When assisting people who are suffering from the effects of trauma, Mary Beth Werdel, Ph.D., said mental health practitioners should consider the person’s faith as a tool for healing.
Werdel, a visiting professor of pastoral counseling in the Graduate School of Religion and Religious Education (GRE), explored the topic in a lecture on March 1 at Fordham Westchester.
“Bessel van der Kolk, who is one of the leading trauma researchers, described a traumatic experience as leaving a person with the feeling that they’ve lost their way in the world. So trauma takes away our map. It takes away the cognitive framework through which we can navigate our world,” she said.
Werdel described the difference between a global meaning and a situational meaning as it applies to trauma victims. An example of a global meaning—one that enables people to make sense of the world—might be that the world is generally a safe place.
But a traumatic event changes that perception, because the victim’s situational meaning—one that helps them make sense of their specific place in the world—is markedly different.
It is in reconciling these two meanings that some people can experience growth and recovery. That kind of growth is associated with people who tend to be creative thinkers, as well as people who generally exhibit several variables, including higher levels of optimism, hopefulness and openness, she said.
One variable that does not factor heavily is positive social support, Werdel said.
“The research has found it’s not so important to have positive social support, even though that’s good,” she said. “What’s really important is that there’s not negative social support—there aren’t people surrounding us who are discounting our traumatic experience. That actually has a profound negative impact on our ability to heal.”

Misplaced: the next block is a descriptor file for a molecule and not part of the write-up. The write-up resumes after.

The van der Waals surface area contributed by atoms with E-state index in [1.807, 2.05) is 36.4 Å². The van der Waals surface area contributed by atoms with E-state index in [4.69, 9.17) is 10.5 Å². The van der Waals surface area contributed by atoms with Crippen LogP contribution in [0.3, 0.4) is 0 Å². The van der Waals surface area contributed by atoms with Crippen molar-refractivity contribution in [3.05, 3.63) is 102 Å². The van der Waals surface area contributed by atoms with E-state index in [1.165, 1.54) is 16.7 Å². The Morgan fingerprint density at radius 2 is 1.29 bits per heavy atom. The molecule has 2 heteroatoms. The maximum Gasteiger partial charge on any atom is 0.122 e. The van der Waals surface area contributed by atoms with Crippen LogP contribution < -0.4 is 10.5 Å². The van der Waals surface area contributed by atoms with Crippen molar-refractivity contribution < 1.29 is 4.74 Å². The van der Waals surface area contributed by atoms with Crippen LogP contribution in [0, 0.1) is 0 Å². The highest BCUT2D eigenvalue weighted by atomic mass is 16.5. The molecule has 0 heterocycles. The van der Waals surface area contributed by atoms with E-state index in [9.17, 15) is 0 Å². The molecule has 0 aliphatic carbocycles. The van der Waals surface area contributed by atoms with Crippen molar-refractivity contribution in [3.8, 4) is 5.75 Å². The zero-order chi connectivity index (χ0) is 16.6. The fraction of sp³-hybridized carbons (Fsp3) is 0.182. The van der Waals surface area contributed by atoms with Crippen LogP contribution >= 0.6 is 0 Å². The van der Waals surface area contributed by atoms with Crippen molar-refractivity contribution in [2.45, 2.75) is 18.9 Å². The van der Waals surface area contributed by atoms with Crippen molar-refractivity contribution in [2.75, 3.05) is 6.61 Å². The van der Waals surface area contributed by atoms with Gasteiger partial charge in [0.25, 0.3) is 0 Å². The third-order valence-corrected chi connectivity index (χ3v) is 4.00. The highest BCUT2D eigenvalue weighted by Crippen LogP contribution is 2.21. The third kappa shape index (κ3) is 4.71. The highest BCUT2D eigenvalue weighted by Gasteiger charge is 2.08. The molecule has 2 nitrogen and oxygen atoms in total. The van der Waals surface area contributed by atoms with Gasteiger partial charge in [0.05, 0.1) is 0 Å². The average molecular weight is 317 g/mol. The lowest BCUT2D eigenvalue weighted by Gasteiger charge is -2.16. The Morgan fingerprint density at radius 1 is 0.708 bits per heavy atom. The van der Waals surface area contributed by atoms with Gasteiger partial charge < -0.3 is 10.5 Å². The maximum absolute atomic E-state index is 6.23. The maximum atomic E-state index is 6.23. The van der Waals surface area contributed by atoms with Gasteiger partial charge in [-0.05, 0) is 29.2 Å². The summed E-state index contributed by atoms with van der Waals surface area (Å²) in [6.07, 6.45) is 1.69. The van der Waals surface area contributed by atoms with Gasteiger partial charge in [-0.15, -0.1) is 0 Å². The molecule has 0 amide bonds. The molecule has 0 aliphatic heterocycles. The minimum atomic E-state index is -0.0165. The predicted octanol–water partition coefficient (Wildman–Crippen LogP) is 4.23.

As to the roles that religion and spirituality play in healing, she noted that religious texts such as St. Paul’s Letter to the Romans have long shown the links between suffering and personal growth.
Religious orientation is a factor in healing when it’s intrinsic—someone who is attracted to religion for its beliefs—as opposed to extrinsic, such as someone who goes to church to make new friends.
“Intrinsic religiosity tends to be correlated with growth, and specifically, this sub-scale of readiness to face existential questions,” she said.
Religious coping is another variable that has been studied, and like orientation, Werdel noted it can be split into two parts: Positive religious coping reflects a secure relationship with God, while negative religious coping tends to embrace a tenuous, ominous view of the world. An example of negative religious coping, she said, is someone who blames God for the tragedy that has affected him or her.
Finally, the more religious practices that a person embraces, the more likely he or she will be able to grow. As such, spiritual and religious variables say something unique that other variables don’t capture, Werdel said.
“Theory and research provide evidence for the importance of doing spiritual assessments with our clients, for getting an understanding of what their faith beliefs are, she said. “We don’t need to get into theological conversations, necessarily, but how their lived experience of God relates to what they bring to the mental health sessions.”
Her lecture, “Rising in Wreckage: Theory, Research and Clinical Implications of the Relationship Between Spirituality and Post-Traumatic Growth,” was sponsored by GRE.